Can street houses help solve Bethlehem’s affordable housing problem? – Morning call

Two Bethlehem architects believe the construction of more small housing units on the south side of Bethlehem could help alleviate the problem of affordable housing in the city.

Wes Hyatt, an architect and visiting associate professor at Lehigh, and business partner Robert Hon unveiled at a research exhibition on Friday zoning change plans that will allow developers to build smaller high-density apartment buildings in the city.

Hyatt and Hon proposed to build in the city more “auxiliary housing”, which are small houses built on land already occupied by the main place of residence. The construction of these small blocks would help meet the growing demand for housing in Bethlehem without demolishing existing structures and towering over residential neighborhoods, Hyatt said.

They specifically suggested “oil houses,” which are units that face the alleys rather than the streets, because such houses are already common in Bethlehem. They view these homes as an alternative to the high-rise buildings offered in South Bethlehem, which were sometimes unpopular with residents.

“Based on the response to these multi-storey projects from NGOs, history councils and everything else, there should be a kind of addition to high-rise buildings, low-rise solutions, a distributed density model,” Hyatt said.

More than 50% of South Bethlehem residents burn housing, which means they spend more than 30% of their income on housing. And in all of Bethlehem, only 3.5% of rental space is vacant, reflecting high demand for housing in the city. According to Hyatt, building more diverse housing can alleviate the problem.

The houses in the alleys can vary in size, from a studio of 400 square feet to a two-bedroom apartment of 1,000 square feet.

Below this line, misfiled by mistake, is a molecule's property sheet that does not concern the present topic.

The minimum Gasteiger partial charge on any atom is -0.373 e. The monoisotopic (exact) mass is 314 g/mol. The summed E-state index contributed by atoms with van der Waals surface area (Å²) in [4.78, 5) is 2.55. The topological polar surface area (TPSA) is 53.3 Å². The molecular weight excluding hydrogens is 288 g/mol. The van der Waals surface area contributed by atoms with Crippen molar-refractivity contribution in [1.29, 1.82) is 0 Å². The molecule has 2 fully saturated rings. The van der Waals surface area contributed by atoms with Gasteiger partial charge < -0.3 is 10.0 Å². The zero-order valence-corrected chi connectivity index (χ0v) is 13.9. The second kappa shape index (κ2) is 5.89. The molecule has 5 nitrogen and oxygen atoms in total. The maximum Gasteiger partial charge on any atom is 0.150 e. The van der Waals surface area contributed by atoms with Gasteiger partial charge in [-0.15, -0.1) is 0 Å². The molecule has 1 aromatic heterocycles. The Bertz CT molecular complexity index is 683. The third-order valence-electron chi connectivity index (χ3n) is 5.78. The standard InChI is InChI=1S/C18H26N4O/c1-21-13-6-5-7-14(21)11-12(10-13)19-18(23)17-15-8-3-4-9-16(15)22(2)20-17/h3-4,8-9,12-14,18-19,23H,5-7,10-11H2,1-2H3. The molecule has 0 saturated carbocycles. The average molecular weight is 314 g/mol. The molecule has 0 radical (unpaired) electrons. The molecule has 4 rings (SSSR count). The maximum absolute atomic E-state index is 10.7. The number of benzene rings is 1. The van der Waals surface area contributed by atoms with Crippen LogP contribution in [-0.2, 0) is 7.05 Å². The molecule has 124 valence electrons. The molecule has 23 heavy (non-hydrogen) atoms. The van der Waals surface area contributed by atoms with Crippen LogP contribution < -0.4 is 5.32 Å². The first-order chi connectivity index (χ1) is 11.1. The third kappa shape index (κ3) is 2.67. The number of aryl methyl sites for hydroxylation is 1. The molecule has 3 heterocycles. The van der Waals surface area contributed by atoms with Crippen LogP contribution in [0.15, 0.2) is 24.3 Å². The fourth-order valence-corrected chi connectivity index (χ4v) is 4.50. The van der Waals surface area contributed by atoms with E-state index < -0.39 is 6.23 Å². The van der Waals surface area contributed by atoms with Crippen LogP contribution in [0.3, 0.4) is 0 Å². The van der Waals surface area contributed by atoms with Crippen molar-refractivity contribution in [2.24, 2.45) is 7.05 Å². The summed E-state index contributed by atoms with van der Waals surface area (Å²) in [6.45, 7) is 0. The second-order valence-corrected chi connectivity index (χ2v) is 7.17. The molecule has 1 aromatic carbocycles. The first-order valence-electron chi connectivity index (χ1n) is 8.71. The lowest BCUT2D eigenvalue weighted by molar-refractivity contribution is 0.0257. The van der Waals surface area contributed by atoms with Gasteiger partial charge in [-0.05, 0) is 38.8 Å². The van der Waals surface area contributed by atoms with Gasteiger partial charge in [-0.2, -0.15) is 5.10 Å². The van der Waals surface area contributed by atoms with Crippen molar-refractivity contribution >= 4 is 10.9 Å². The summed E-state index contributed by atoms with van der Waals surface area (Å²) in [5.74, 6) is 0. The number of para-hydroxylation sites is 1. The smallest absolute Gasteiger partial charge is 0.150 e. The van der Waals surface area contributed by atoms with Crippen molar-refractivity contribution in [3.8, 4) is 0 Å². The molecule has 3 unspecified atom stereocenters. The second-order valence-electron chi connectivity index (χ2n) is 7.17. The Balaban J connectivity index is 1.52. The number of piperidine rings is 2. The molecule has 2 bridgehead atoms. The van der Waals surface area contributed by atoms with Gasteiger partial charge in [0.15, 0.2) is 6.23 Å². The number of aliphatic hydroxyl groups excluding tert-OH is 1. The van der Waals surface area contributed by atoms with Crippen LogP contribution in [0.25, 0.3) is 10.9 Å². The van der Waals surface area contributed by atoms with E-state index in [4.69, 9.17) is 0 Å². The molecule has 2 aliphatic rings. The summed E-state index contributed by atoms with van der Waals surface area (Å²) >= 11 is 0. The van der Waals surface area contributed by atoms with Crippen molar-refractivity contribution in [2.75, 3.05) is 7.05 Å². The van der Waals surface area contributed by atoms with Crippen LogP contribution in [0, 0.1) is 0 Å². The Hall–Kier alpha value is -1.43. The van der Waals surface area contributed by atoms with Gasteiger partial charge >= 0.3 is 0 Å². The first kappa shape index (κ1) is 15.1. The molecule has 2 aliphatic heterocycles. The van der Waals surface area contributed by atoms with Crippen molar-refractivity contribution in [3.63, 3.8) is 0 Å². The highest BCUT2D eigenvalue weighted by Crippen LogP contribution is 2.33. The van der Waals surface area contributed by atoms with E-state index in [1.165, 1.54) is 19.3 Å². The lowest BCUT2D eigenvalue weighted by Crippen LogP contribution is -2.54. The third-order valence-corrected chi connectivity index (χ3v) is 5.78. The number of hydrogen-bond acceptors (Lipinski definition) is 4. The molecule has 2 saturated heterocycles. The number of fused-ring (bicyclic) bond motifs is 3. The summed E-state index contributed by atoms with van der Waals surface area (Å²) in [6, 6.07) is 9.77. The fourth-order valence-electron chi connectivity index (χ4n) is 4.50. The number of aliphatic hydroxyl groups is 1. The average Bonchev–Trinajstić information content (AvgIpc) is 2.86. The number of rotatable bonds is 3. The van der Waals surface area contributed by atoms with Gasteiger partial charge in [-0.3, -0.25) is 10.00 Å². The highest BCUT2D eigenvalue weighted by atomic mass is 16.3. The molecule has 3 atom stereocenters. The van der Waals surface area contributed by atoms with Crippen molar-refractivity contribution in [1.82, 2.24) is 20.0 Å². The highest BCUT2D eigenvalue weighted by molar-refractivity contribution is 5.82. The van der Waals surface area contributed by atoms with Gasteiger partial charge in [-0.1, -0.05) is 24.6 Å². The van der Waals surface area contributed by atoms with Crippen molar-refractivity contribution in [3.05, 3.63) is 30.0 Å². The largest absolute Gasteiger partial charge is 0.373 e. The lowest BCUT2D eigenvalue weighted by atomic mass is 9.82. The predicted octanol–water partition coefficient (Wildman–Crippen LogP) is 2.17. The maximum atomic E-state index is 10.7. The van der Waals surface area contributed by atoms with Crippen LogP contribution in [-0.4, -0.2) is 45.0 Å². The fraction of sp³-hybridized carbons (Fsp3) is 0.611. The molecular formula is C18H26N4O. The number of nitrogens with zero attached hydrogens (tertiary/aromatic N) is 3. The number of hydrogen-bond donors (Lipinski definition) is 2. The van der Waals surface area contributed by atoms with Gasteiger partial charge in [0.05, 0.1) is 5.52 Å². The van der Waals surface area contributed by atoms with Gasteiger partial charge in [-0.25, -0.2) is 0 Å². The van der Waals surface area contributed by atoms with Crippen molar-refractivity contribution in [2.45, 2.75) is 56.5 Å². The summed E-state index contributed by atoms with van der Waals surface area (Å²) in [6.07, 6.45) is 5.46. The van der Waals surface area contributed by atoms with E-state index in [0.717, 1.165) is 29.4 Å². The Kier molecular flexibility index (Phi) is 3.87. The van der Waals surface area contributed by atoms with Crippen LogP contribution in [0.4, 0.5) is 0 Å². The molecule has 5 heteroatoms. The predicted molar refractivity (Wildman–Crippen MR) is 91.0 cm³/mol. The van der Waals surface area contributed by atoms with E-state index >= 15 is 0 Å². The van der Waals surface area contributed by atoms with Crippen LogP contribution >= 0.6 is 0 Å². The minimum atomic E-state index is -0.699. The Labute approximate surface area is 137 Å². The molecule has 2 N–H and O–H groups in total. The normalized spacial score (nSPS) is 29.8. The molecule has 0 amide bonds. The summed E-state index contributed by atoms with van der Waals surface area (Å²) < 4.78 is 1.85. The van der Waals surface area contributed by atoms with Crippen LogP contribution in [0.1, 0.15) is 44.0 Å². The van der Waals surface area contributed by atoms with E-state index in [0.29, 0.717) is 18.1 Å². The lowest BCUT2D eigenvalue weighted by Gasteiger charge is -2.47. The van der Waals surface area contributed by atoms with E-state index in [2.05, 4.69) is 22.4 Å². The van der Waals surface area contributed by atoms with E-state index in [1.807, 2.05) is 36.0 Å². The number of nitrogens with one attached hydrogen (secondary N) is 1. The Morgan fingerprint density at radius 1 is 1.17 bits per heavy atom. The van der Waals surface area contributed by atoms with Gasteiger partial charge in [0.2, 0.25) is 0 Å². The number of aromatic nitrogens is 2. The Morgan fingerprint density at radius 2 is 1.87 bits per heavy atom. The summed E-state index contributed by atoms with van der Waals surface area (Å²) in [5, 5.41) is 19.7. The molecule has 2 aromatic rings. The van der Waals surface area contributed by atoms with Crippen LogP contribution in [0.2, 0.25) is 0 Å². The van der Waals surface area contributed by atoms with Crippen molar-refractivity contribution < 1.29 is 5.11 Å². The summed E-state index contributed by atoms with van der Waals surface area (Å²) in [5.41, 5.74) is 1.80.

To build houses in Bethlehem, the city would need to adopt an amendment to the zoning. If the city council approves the changes, property owners in Bethlehem can build blocks on their property, or developers can build them on vacant lots or other available land.

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Several cities have undergone similar zoning changes, including Los Angeles and Maplewood, New Jersey.

This is an idea that has already been supported by city council members.

“I grew up on the south side,” said board member Vandal Enix. “There were two oil houses on Polk Street, so I’m familiar with that concept. I think it’s great. “

Board members Kira Wilhelm and Paige Van Wirth also backed the proposal in a press release.

Brooke Mittman, owner of Nehemiah Development Group from Eastan, is so pleased with the proposal that she wants to help make it to Bethlehem. Nehemiah Development is working on the construction of small housing to meet the demand for housing in the Lihai Valley.

“I’m very encouraged because I think a lot of people are coming out of hiding, and we feel like it’s a time when we can actually work together and make decisions,” Mitman said.

Lindsey Weber, a reporter for the morning call, can be reached at 610-820-6681 and

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